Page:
- The Washington Times
Monday, March 1, 2021

The Washington Football Team is expected to release Alex Smith in the coming days, a source with knowledge of the situation said — parting ways with the quarterback who led the franchise to the postseason this season after completing one of the more storied comebacks in all of sports.

Washington will save roughly $14 million by cutting Smith, who will become a free agent for the first time in his career. The move follows an extraordinary season from the 2005 overall No. 1 pick in which Smith was named the Comeback Player of the Year for returning to the field two years after suffering a life-threatening leg injury. The 36-year-old signal-caller went 5-1 as Washington’s starter, playing a key role in lifting Washington to the playoffs.


Smith has not definitively said whether he wants to play football next season, but has strongly hinted that is the case. The three-time Pro Bowler has gone on an extensive publicity tour in recent weeks, saying he feels he has “more left,” telling interviewers he felt emboldened by the comeback. 

But if Smith returns for a 17th season, it won’t be in Washington

There were signs long before this week that the team and Smith were headed for a divorce. Last month, coach Ron Rivera stopped shy of saying Smith would be on the roster in 2021. And in an interview published in GQ Magazine last week, Smith gave a frank answer in which he took a dig at the team for what he saw as an initial skepticism regarding his comeback on the part of coaches. 

Smith told the outlet that he “threw a wrench” in Washington’s plans and accused the franchise of not wanting him.

“They didn’t see it, didn’t want me there, didn’t want me to be a part of it, didn’t want me to be on the team, the roster, didn’t want to give me a chance,” Smith said. “Mind you, it was a whole new regime, they came in, I’m like the leftovers and I’m hurt and I’m this liability. Heck no, they didn’t want me there. At that point, as you can imagine, everything I’d been through, I couldn’t have cared less about all that. 

“Whether you like it or not, I’m giving it a go at this point.” 

For Washington, relying on Smith’s durability for the upcoming season probably amounts to an unacceptable risk. 

Despite Smith’s success under center, the quarterback missed multiple weeks with a bone bruise to his surgically repaired right leg — an injury that led Rivera to start Taylor Heinicke over Smith in the team’s playoff game against the Tampa Bay Buccaneers. Smith said he made a case to play in the playoffs, but added Rivera felt Smith’s mobility would have been too limited because of the injury.

Smith’s pending release also frees up additional cap room, giving Washington an estimated $52 million to work with — the fourth-most in the NFL. Smith’s contract will leave $8.6 million on the books, but that money has already been paid to the quarterback in a signing bonus. 

Washington has been aggressive in its pursuit of an upgrade at quarterback this offseason as the franchise looks to take the next step from a promising 7-9 season. The team offered a first-round and third-round pick for quarterback Matthew Stafford, but the offer was rebuffed when the Detroit Lions sent the veteran to the Los Angeles Rams instead. The Athletic reported Monday that Washington also pursued Las Vegas’ Marcus Mariota, though talks ultimately cooled off.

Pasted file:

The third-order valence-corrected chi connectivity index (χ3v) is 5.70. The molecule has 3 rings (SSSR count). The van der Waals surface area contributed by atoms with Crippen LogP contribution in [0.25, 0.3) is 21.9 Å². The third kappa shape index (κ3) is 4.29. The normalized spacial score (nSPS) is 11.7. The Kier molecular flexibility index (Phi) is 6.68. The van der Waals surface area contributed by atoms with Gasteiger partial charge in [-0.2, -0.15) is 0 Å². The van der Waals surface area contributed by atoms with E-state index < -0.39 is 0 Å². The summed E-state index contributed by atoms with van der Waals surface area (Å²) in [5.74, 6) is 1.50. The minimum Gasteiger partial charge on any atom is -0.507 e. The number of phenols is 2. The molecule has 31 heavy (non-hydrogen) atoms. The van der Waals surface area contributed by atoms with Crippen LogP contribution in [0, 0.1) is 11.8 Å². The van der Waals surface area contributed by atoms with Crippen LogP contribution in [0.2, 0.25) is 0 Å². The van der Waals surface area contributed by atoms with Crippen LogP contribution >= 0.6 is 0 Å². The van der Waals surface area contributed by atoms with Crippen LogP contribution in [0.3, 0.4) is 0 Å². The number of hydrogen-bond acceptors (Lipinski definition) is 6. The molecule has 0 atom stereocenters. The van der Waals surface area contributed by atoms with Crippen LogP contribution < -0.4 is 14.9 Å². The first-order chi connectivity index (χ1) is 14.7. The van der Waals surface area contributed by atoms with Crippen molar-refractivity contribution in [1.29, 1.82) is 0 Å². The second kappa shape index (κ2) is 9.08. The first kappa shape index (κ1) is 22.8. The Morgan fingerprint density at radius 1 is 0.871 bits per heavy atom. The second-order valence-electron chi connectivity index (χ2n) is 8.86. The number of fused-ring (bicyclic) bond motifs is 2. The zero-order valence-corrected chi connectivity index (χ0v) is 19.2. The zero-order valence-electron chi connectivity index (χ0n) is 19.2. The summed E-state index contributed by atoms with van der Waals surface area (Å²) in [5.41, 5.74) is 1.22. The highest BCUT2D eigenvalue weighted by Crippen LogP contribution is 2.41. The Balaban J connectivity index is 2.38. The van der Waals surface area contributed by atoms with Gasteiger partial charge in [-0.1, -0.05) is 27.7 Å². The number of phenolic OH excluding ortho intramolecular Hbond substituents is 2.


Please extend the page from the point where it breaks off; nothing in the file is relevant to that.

Rivera has said Washington would “exhaust all avenues” for the position. The team plans to bring back free agent Kyle Allen, who started four games in 2020, and has already re-signed Heinicke. 

Smith spent a total of three seasons with Washington. The team acquired him in 2018 to replace Kirk Cousins, sending a third-round pick and cornerback Kendall Fuller to the Kansas City Chiefs. In his first season, Smith led Washington to a 6-3 start before breaking his leg against the Houston Texans in a Week 11 matchup.

The injury required 17 surgeries and threatened Smith’s life after the quarterback developed an infection in his leg. From there, Smith started on his remarkable journey to play football again. He missed all of 2019 before being cleared for contact last summer.

When Smith finally graced the field in the regular season, he ended up surprising many, showing good arm strength and bouncing back up after sacks. In his October return to football action, Smith was sacked six times against the Los Angeles Rams — including by All-Pro Aaron Donald on the quarterback’s very first hit. 

Smith performed better as the year progressed. In eight games, he threw for 1,582 yards, six touchdowns and eight interceptions — good for a 78.5 quarterback rating. His top moment came in Week 13 when he led to Washington over the previously undefeated Pittsburgh Steelers with 296 yards.

Players and coaches said they found inspiration in Smith’s story. They also praised his leadership and his impact on young players. Rivera said Smith’s leadership was “special” and wondered if it could be replaced.

Still, in a telling moment, Rivera was asked in December, prior to the team’s final game, if Washington’s turnaround would have been possible without Smith. The team went from 1-5 to 7-9 in part because of Smith’s play. His answer surprised, and reportedly irked, those in Smith’s camp.

“Well, if we had a healthy Kyle Allen, I think we could’ve,” Rivera said. “I really do. I think we could’ve. Part of the reason is because Kyle, he’s very similar to Alex in terms of his abilities. He’s got the same kind of arm. He makes good decisions like Alex does. He’s got good footwork. I think we could’ve been. I do.”


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